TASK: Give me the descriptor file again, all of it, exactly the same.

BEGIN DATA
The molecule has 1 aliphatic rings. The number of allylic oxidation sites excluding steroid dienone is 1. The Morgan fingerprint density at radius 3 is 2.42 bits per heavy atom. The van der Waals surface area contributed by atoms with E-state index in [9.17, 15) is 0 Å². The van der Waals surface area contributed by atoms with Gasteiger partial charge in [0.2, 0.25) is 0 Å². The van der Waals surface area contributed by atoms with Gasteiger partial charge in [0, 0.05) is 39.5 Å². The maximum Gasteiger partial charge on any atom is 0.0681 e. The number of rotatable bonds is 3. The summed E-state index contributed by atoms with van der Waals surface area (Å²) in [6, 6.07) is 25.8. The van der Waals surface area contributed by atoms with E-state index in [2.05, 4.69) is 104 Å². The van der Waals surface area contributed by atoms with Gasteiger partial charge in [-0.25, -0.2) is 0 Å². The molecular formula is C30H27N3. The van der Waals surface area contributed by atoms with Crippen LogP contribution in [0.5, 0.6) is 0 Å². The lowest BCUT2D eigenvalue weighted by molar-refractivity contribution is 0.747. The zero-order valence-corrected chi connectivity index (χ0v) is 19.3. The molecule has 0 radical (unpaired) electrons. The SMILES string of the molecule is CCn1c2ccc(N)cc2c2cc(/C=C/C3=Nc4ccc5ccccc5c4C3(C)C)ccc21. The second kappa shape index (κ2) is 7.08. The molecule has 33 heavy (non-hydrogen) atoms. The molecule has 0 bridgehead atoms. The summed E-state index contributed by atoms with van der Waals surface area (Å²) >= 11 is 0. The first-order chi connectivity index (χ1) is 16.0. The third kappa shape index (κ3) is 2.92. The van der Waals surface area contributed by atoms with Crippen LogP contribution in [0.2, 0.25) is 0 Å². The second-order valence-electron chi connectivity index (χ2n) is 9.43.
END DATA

The molecule has 1 aliphatic rings. The number of allylic oxidation sites excluding steroid dienone is 1. The Morgan fingerprint density at radius 3 is 2.42 bits per heavy atom. The van der Waals surface area contributed by atoms with E-state index in [9.17, 15) is 0 Å². The van der Waals surface area contributed by atoms with Gasteiger partial charge in [0.2, 0.25) is 0 Å². The van der Waals surface area contributed by atoms with Gasteiger partial charge in [0, 0.05) is 39.5 Å². The maximum Gasteiger partial charge on any atom is 0.0681 e. The number of rotatable bonds is 3. The summed E-state index contributed by atoms with van der Waals surface area (Å²) in [6, 6.07) is 25.8. The van der Waals surface area contributed by atoms with E-state index in [2.05, 4.69) is 104 Å². The van der Waals surface area contributed by atoms with Gasteiger partial charge in [-0.25, -0.2) is 0 Å². The molecular formula is C30H27N3. The van der Waals surface area contributed by atoms with Crippen LogP contribution in [0.5, 0.6) is 0 Å². The lowest BCUT2D eigenvalue weighted by molar-refractivity contribution is 0.747. The zero-order valence-corrected chi connectivity index (χ0v) is 19.3. The molecule has 0 radical (unpaired) electrons. The SMILES string of the molecule is CCn1c2ccc(N)cc2c2cc(/C=C/C3=Nc4ccc5ccccc5c4C3(C)C)ccc21. The second kappa shape index (κ2) is 7.08. The molecule has 33 heavy (non-hydrogen) atoms. The molecule has 0 bridgehead atoms. The summed E-state index contributed by atoms with van der Waals surface area (Å²) >= 11 is 0. The first-order chi connectivity index (χ1) is 16.0. The third kappa shape index (κ3) is 2.92. The van der Waals surface area contributed by atoms with Crippen LogP contribution in [0.2, 0.25) is 0 Å². The second-order valence-electron chi connectivity index (χ2n) is 9.43.